Hedwig Waters’ talk revealed in ethnographic depth what it feels like to live the contradictions of capitalism on Mongolia’s geographic and economic edge. Documenting her recent fieldwork in Khalkh Gol along eastern Mongolia’s Chinese border, she shed light on the growing discontent among rural people as they negotiate the surge of ‘outsiders’ from Ulaanbaatar, China, and elsewhere seeking to turn a profit from their land through export agriculture, oil development, and illegal border trade. Hedwig illuminated how residents of Khalkh Gol are questioning the current political and economic status quo using language that bears striking resemblance to the grassroots populist protesters who supported Donald Trump in the US election because of his purported commitment to protectionism and promise to bring about something new.
The topic of what economic possibilities exist for Mongolia (and elsewhere) featured at the end of the conference. We were honored to have former parliament member and Minister of Environment and Green Development, S. Oyun, wrap up the workshop with a discussion of the need to move beyond economic activities that privilege growth and profit at the expense of human and environmental well-being. Drawing on the new climate economy concept, Oyun made the argument that Mongolia has the potential to move away from a market- and export-oriented economic structure and lead the development of other industries, like those that harness intangible and intellectual assets.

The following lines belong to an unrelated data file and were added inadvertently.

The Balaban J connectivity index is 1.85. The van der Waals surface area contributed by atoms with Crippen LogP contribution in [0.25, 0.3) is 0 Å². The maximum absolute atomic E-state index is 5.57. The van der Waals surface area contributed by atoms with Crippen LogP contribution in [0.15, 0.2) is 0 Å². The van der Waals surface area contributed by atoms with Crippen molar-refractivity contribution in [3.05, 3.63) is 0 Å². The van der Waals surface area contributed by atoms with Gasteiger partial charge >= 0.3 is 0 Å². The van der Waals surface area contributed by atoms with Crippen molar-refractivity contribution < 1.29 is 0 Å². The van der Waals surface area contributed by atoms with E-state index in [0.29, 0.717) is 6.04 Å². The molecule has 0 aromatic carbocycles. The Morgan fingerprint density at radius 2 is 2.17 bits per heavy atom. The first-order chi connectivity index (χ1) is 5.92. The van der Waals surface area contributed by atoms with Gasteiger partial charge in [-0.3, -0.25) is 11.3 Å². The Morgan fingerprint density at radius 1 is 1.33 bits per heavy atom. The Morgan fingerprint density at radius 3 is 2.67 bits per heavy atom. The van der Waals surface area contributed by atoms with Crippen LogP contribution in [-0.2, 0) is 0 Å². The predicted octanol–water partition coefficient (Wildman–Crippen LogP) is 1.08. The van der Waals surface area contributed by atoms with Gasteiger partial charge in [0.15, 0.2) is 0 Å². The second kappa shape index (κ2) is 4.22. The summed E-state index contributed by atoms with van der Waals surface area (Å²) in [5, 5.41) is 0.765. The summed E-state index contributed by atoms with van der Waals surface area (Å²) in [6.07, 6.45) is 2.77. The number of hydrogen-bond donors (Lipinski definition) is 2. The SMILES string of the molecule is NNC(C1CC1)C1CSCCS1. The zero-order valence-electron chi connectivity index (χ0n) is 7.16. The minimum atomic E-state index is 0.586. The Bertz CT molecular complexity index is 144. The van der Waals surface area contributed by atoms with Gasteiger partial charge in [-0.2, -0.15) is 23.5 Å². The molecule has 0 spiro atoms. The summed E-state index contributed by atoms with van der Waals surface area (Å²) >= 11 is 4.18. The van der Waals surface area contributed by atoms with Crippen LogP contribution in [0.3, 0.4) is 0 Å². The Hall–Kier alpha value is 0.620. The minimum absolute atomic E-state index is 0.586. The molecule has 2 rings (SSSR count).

Yet, as many speakers and participants noted, one of the challenges that seems to persist for Mongolia is the failure of legal and political systems to uphold and put into practice progressive measures that would foster diverse and more viable livelihoods, environments, and economies.
Following the workshop, a few media outlets in Mongolia covered the workshop. The UB Post wrote a story in their print version, Büro 24/7 interviewed Bumochir, and TV9 featured an interview with H. Batsuuri for their Daily News Program. In the coming months, presenters will transform their talks into articles that we plan to publish in a special issue of an academic journal. We also anticipate that the collaborations that have begun between scholars at UCL and NUM through the Emerging Subjects project will be just the beginning of long-term research partnerships.
Many people contributed their time and effort to make the workshop a success. Special thanks goes to the National University of Mongolia’s Department of Anthropology and Archaeology. In particular, we extend sincere appreciation to: Ts. Tsetsegjargal, the chair of the department; members of departmental staff, D. Dolgorsuren, M. Oyundelger, M. Erdene, and Sh. Uranchimeg; and students, B. Erdenezaya and B. Doljinsuren. G. Munkherdene also provided invaluable last minute assistance. Finally, we are grateful to the National University of Mongolia, the Japan and Mongolia Culture Center, and the Puma Restaurant.
All photos © B. Doljinsuren.